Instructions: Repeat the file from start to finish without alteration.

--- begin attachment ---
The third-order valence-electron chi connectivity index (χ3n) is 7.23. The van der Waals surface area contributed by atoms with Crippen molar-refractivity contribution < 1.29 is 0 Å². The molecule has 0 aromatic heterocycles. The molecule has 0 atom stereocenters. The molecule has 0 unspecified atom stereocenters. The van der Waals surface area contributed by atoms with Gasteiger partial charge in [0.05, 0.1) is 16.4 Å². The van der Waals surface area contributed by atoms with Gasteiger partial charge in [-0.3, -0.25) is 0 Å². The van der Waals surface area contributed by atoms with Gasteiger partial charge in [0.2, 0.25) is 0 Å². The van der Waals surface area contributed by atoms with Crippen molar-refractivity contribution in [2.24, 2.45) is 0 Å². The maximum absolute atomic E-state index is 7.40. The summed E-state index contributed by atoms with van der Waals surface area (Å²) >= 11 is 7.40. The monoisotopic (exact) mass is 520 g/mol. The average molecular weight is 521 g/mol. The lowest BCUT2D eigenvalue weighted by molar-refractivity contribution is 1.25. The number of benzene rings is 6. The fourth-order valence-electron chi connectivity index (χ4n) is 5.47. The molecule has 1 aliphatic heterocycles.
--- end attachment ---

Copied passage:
The third-order valence-electron chi connectivity index (χ3n) is 7.23. The van der Waals surface area contributed by atoms with Crippen molar-refractivity contribution < 1.29 is 0 Å². The molecule has 0 aromatic heterocycles. The molecule has 0 atom stereocenters. The molecule has 0 unspecified atom stereocenters. The van der Waals surface area contributed by atoms with Gasteiger partial charge in [0.05, 0.1) is 16.4 Å². The van der Waals surface area contributed by atoms with Gasteiger partial charge in [-0.3, -0.25) is 0 Å². The van der Waals surface area contributed by atoms with Gasteiger partial charge in [0.2, 0.25) is 0 Å². The van der Waals surface area contributed by atoms with Crippen molar-refractivity contribution in [2.24, 2.45) is 0 Å². The maximum absolute atomic E-state index is 7.40. The summed E-state index contributed by atoms with van der Waals surface area (Å²) >= 11 is 7.40. The monoisotopic (exact) mass is 520 g/mol. The average molecular weight is 521 g/mol. The lowest BCUT2D eigenvalue weighted by molar-refractivity contribution is 1.25. The number of benzene rings is 6. The fourth-order valence-electron chi connectivity index (χ4n) is 5.47. The molecule has 1 aliphatic heterocycles.